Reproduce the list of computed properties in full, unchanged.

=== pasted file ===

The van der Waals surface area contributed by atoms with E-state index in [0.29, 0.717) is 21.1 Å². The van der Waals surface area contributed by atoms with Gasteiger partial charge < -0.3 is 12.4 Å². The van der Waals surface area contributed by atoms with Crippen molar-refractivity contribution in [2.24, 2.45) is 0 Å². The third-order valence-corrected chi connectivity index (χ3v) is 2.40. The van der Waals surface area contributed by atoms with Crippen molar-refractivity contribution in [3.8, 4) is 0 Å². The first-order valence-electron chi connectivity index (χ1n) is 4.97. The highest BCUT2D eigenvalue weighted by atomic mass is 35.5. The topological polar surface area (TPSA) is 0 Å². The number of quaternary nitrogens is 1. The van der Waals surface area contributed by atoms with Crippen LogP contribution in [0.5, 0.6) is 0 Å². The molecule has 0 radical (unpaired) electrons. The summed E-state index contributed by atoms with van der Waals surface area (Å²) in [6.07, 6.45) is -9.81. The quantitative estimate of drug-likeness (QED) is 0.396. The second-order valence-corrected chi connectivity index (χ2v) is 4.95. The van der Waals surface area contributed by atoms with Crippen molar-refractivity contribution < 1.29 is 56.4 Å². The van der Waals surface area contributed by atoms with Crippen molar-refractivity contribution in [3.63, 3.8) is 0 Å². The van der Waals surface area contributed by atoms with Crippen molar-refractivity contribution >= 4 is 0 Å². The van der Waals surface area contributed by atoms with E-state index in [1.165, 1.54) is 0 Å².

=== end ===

The van der Waals surface area contributed by atoms with E-state index in [0.29, 0.717) is 21.1 Å². The van der Waals surface area contributed by atoms with Gasteiger partial charge < -0.3 is 12.4 Å². The van der Waals surface area contributed by atoms with Crippen molar-refractivity contribution in [2.24, 2.45) is 0 Å². The third-order valence-corrected chi connectivity index (χ3v) is 2.40. The van der Waals surface area contributed by atoms with Crippen molar-refractivity contribution in [3.8, 4) is 0 Å². The first-order valence-electron chi connectivity index (χ1n) is 4.97. The highest BCUT2D eigenvalue weighted by atomic mass is 35.5. The topological polar surface area (TPSA) is 0 Å². The number of quaternary nitrogens is 1. The van der Waals surface area contributed by atoms with Crippen LogP contribution in [0.5, 0.6) is 0 Å². The molecule has 0 radical (unpaired) electrons. The summed E-state index contributed by atoms with van der Waals surface area (Å²) in [6.07, 6.45) is -9.81. The quantitative estimate of drug-likeness (QED) is 0.396. The second-order valence-corrected chi connectivity index (χ2v) is 4.95. The van der Waals surface area contributed by atoms with Crippen molar-refractivity contribution < 1.29 is 56.4 Å². The van der Waals surface area contributed by atoms with Crippen molar-refractivity contribution in [3.63, 3.8) is 0 Å². The van der Waals surface area contributed by atoms with Crippen molar-refractivity contribution >= 4 is 0 Å². The van der Waals surface area contributed by atoms with E-state index in [1.165, 1.54) is 0 Å².